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Mobile Homes Act 2013

Volume 755: debated on Monday 21 July 2014

Question for Short Debate

Asked by

To ask Her Majesty’s Government what assessment they have made of progress following the enactment of the Mobile Homes Act 2013.

My Lords, this is a good opportunity to review the situation, and that is the spirit in which I raise the issue. There are lots of things that I could say from experience, and especially from correspondence with the people involved. I do this because in 1983 I was a member on the Mobile Homes Act 1983. As a consequence, for the last 30 years I have been heavily involved. When I look back over 30 years the progress made from the situation then to now is quite remarkable and satisfactory. I do not intend to go over old ground of what has been fought over, achieved, and all the rest of it. However, I want to put down one or two markers.

The Minister, in replying to me on issues that I raised, alluded—not to put words in his mouth—to the fact that for the next three or four years the Government were looking forward to the issue bedding down. If he thought I was asking for action tomorrow he was wrong, but I know that he was saying, “Look, give us time to work out the detail”. All I want to say to the department—members of which I see not 100 miles away from me—and Ministers who have taken an interest is that there is a big job still to be done and I just want to point out one or two aspects of it.

I have here a booklet, Park Homes in Cornwall. I am sure it is familiar to the department and those who work there. What puzzles me is the assumption that because we are very creditworthy and using all the facilities, everybody else is the same. From a source that I have, which I accept completely, in Cornwall only 8% of the people who live on parks have access not just to telephones but computers. I do not have the answer, but the department should look at how it is possible to ensure that not just every authority and park but every resident on a park is given the information that they are entitled to. It is a tall order and I am not too sure how it should be done, but I congratulate Cornwall County Council, which has gone out of its way to ensure that residents on the parks are given all the information they need in order to make progress.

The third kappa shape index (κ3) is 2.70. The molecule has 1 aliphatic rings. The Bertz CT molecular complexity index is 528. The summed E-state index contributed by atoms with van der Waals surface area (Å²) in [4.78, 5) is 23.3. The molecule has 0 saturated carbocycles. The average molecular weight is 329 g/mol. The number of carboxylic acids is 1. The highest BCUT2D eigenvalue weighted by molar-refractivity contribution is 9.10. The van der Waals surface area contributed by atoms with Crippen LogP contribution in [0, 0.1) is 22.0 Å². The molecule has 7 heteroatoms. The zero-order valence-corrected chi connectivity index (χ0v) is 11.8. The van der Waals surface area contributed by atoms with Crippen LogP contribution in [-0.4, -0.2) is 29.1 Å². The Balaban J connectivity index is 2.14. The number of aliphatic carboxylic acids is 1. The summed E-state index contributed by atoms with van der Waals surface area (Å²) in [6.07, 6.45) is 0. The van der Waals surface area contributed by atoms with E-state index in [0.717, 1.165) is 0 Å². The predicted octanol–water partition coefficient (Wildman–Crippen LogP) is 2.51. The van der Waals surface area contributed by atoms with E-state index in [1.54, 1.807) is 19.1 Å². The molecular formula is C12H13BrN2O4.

I remind the Committee that there are some villains who own sites. The situation has changed. At one time a park was owned by a man or a woman or a married couple, and that was their life. Their job in life was to make sure that the people who lived there, who they knew were vulnerable and sometimes distressed, were looked after. But now there are people who own 30 or 40 parks. Because they have that muscle and it is a big business, they combine with others, and a handful of people have the park home industry in their hands.

There are one or two instances that I want to bring up. The first is the following local newspaper article:

“The company that owns an Isle of Wight mobile home site has been ordered to pay more than £300,000 after offences committed against residents”—

of course, comment can be made that if that is the situation, that is what I want. I do not want people to have to pay. I want people to recognise that although they do not have a gold mine, they have something that pays well and they should look after it and do what needs to be done.

We all know the situation in Wolverhampton. I have a document here from a good friend, who lives in Wolverhampton. He is the secretary of the PHRAA. He woke up one night to find that the owner had set fire to some oil drums. In effect, he was trying to force him out. He was very quick. He was on to me like a shot. I spoke to the local police and they set up a system whereby they could co-ordinate. One of the problems we have is the number of different people involved. There is the department, which I deeply respect and the people who work in it, but we not only have the people who work there, but we also have politicians. There are residents’ associations, and all sorts of other things. We even have the police.

A few years ago, Detective Inspector Colquhoun, in Bromsgrove, solved the problem. We usually find that if we make a request, most police will argue that disputes on parks are civil matters, not criminal. Yet, Detective Inspector Colquhoun was called out to the park when a gang of eight tried to burn out this person and some others. The gang was caught and taken to court. Eight of them were given a total of 64 years in prison. That must have been a very big case, but the beauty was that under the Proceeds of Crime Act they were also fined hundreds of thousands of pounds because they could not show where their money had come from. Of course, that is very important.

I have one or two cuttings from various places. A caravan site was fined for safety breaches. Many site owners, as part of a quid pro quo, ask for a pitch fee or 10% of the sale, but they do not carry out the basic requirements or ensure that various aspects of their responsibilities are carried out. Many of the residents meekly accept that the law is the law and think that they can do nothing about it. When they raise the matter with the local police or the council, because of pressure from other places, including this place, those organisations say, “Well, it’s easier for us to tolerate a bad situation than to get involved”, and it costs a lot of money to the council or the police.